Improving health

Zawad smiles after clubfoot surgery on hospital bed.

Our impact last year

  • 10k people were given the chance to walk without pain through clubfoot surgery
  • 846 women were treated for obstetric fistula
  • 62k wheelchairs, walking frames and other orthopaedic devices were distributed.

People in poor communities are much more likely to be disabled than those living in wealthier parts of the world. One of the main reasons is they are at much greater risk of diseases or conditions that can cause disability.

Also, people living with disabilities in developing countries often don’t get the healthcare or medical support they need – such as physiotherapy, a hearing aid, a wheelchair or surgery.

We work in the world’s poorest places to prevent and treat conditions that cause disability, and to enable people with disabilities to access the medical care that they need.

To read more about our work preventing blindness, visit our Saving Sight page.

How we help

CBM helps to improve health by:

  • Treating diseases, conditions or injuries that could lead to disability;
  • Training specialist doctors, nurses and healthcare workers;
  • Providing rehabilitation and physiotherapy;
  • Helping to equip hospitals and improve healthcare systems;
  • Providing assistive devices such as wheelchairs, crutches or hearing aids.

In action


Rebuilding after ebola – Improving community mental health

We have been working in Sierra Leone for several years to improve treatment for mental health conditions…

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Restoring hope and dignity – treating obstetric fistula

Many women in Tanzania live with obstetric fistula for decades, often rejected by their husbands and communities and…

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Restoring hope and dignity to women with obstetric fistula

Many women in Nigeria live with obstetric fistula for decades, often rejected by their husbands and communities and…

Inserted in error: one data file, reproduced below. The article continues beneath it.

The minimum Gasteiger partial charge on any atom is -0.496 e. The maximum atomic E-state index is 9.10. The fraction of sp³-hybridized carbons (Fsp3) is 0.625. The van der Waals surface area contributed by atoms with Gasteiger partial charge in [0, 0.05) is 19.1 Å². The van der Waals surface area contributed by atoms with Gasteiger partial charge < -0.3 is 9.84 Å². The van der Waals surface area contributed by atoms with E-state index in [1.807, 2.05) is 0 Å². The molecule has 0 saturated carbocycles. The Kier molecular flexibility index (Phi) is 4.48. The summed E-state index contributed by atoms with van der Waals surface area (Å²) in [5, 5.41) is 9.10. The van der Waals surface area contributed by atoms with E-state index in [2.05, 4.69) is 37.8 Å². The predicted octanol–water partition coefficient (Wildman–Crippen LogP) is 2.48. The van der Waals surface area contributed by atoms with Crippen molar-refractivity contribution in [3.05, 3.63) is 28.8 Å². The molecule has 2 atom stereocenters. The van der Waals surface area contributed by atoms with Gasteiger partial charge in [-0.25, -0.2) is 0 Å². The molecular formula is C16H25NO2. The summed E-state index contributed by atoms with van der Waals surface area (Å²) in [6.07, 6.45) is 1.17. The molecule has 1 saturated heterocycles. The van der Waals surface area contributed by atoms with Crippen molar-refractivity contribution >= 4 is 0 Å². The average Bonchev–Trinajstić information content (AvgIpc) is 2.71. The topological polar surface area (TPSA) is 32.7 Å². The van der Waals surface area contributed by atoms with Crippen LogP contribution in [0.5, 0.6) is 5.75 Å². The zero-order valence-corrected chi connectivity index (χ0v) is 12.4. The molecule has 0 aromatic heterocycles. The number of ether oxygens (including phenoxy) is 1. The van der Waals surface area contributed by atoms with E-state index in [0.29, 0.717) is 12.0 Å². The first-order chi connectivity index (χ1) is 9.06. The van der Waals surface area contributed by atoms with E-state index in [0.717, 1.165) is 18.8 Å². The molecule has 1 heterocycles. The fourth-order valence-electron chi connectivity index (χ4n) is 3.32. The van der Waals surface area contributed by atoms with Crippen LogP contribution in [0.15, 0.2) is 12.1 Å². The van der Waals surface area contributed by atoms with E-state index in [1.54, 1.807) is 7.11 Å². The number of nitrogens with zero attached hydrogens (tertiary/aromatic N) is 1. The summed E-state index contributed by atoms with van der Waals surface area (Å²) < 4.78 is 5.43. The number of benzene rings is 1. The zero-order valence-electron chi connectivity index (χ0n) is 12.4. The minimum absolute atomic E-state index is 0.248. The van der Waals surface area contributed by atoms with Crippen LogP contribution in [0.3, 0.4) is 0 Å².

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Supporting children with HIV and disabilities

Over 180,000 children in Zimbabwe live with HIV. While survival rates are improving, many develop disabilities…

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Fred sits with his friend before his cleftlip surgery.

Treating cleft lip and palate

Every year more than 170,000 children in the developing world are born with cleft lip and/or palate. Where this is…

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Treatment and support for children with disabilities

Children with disabilities in Uganda often face stigma, superstition and poverty. Few get the medical care or support…

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Transforming lives

Denis is carrying water from the water-hole back home  – together with his nieces Rita and Linda. Walking with bowed legs is burdensome – and causes Denis a lot of pain. .Please refer to related field reports for more information
Denis (8 years old, born in June 2006) is a client of CoRSU Hospital in Uganda (P2429). During early childhood he developed severe bowlegs due to Blount´s desease. In CoRSU he will receive corrective surgery among other medical care and rehabilitation.


“The way to school was so long and hard for him, and he would come back home in pain. So I thought maybe it’s best to stop school…

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Dorotea from Tanzania sits on a bed after surgery for Fistula. CCBRT.


“I felt [urine] run down my leg. It happened all the time and I couldn’t stop it. I would sit and not move around… I would like to say thanks a lot to the doctors and the nurses…

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Joan at CoRSU in Uganda before surgery for Cleft lip and palate.


“I am so proud of her. I couldn’t believe that her lip could be repaired…now she will gain weight.”

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Mariam, smiling, after treatment for obstetric fistula in Tanzania


“When I go back to the village, I will tell the other women: If you have the same problem, don’t hide. There are doctors who helped me, too, and changed my life!”

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Guatemala City/Guatemala, Project
22nd Mar 2017

New CBM survey concludes disability-inclusion urgent priority in Guatemala

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Al Hussein Society staff measuring Syrian child for mobility device in Azraq refugee camp, Jordan .
27th Jan 2017

Supporting Syrian refugees and others with disabilities in Jordan

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